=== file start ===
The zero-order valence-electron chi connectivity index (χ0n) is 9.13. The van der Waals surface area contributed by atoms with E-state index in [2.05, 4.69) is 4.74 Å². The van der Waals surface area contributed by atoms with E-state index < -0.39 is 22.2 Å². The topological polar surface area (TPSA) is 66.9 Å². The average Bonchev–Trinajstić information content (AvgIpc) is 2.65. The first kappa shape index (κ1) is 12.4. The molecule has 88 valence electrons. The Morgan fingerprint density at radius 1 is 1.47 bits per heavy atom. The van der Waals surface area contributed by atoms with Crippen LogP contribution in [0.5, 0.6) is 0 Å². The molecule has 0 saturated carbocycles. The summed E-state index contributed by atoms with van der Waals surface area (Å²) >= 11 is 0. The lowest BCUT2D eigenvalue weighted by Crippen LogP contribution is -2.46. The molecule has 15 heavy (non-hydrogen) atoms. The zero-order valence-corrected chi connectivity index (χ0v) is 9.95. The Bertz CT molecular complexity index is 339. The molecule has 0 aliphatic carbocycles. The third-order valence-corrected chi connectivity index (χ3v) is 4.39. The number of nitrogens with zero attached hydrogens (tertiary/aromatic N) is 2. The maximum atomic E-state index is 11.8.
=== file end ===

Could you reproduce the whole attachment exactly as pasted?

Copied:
The zero-order valence-electron chi connectivity index (χ0n) is 9.13. The van der Waals surface area contributed by atoms with E-state index in [2.05, 4.69) is 4.74 Å². The van der Waals surface area contributed by atoms with E-state index < -0.39 is 22.2 Å². The topological polar surface area (TPSA) is 66.9 Å². The average Bonchev–Trinajstić information content (AvgIpc) is 2.65. The first kappa shape index (κ1) is 12.4. The molecule has 88 valence electrons. The Morgan fingerprint density at radius 1 is 1.47 bits per heavy atom. The van der Waals surface area contributed by atoms with Crippen LogP contribution in [0.5, 0.6) is 0 Å². The molecule has 0 saturated carbocycles. The summed E-state index contributed by atoms with van der Waals surface area (Å²) >= 11 is 0. The lowest BCUT2D eigenvalue weighted by Crippen LogP contribution is -2.46. The molecule has 15 heavy (non-hydrogen) atoms. The zero-order valence-corrected chi connectivity index (χ0v) is 9.95. The Bertz CT molecular complexity index is 339. The molecule has 0 aliphatic carbocycles. The third-order valence-corrected chi connectivity index (χ3v) is 4.39. The number of nitrogens with zero attached hydrogens (tertiary/aromatic N) is 2. The maximum atomic E-state index is 11.8.